Thanksgiving Is Ruined

The Personal is Political. The Political is Personal.

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December 14, 2011
Why does Google correct my miss-spellllyngz?

Frédéric    Kaplan had some thoughts about this, and the topic of "linguistic capitalism," in last month's Le Monde Diplo (here) (below, roughly):

When the search engine corrects on the fly a word that you have spelled badly, it does not to render you a service: more often, it's transforming a raw material without much value (a misspelled word) into a directly profitable economic resource.

When Google extends a phrase that you have begun typing in the search box, it does not content itself merely to save you time: It is bringing you into the domain of language that it works like ore in a mine, inviting you to follow along the statistical trail traced by other internet users.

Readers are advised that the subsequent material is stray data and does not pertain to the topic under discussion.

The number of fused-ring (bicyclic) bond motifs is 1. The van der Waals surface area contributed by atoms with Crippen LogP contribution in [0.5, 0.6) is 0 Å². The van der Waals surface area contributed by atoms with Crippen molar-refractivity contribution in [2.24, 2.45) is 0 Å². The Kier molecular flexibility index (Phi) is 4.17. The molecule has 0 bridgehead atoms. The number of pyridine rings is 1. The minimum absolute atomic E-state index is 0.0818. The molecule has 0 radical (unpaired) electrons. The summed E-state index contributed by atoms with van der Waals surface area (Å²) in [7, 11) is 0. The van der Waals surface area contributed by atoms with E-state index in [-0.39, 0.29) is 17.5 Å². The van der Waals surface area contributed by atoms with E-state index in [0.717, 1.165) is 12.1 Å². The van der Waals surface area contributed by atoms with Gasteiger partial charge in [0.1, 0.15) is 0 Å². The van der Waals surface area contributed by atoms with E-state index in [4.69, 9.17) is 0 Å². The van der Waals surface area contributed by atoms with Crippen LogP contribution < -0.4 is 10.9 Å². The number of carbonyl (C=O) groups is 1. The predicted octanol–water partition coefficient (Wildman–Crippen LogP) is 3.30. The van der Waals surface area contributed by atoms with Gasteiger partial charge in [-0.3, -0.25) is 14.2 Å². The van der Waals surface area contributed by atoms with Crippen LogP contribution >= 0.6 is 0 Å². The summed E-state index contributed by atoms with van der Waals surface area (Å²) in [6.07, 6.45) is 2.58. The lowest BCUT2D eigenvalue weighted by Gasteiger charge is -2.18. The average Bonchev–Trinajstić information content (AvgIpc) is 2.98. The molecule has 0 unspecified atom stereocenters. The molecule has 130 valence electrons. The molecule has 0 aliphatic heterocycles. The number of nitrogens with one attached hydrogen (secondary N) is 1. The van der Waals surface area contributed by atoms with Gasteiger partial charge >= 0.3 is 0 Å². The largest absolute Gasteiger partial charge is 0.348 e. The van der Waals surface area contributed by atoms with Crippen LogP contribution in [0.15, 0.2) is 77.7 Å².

The technologies of linguistic capitalism thus push for the regularization of language. The more we will call upon the help of linguistic prostheses, letting the algorithms correct and extend our remarks, the more effective that regularization will be.

A pretty full draft version of Kaplan's article appears on his fascinating blog, here.

His point seems to be that never before has an entity had both, a) such a vast, up to the minute mastery of living language (and thus thought) in all its richness and variation (accidental & deliberate), and b) such incentive and ability to squelch and flatten that diversity in the interest of private profit.

If true: kwyte skairee.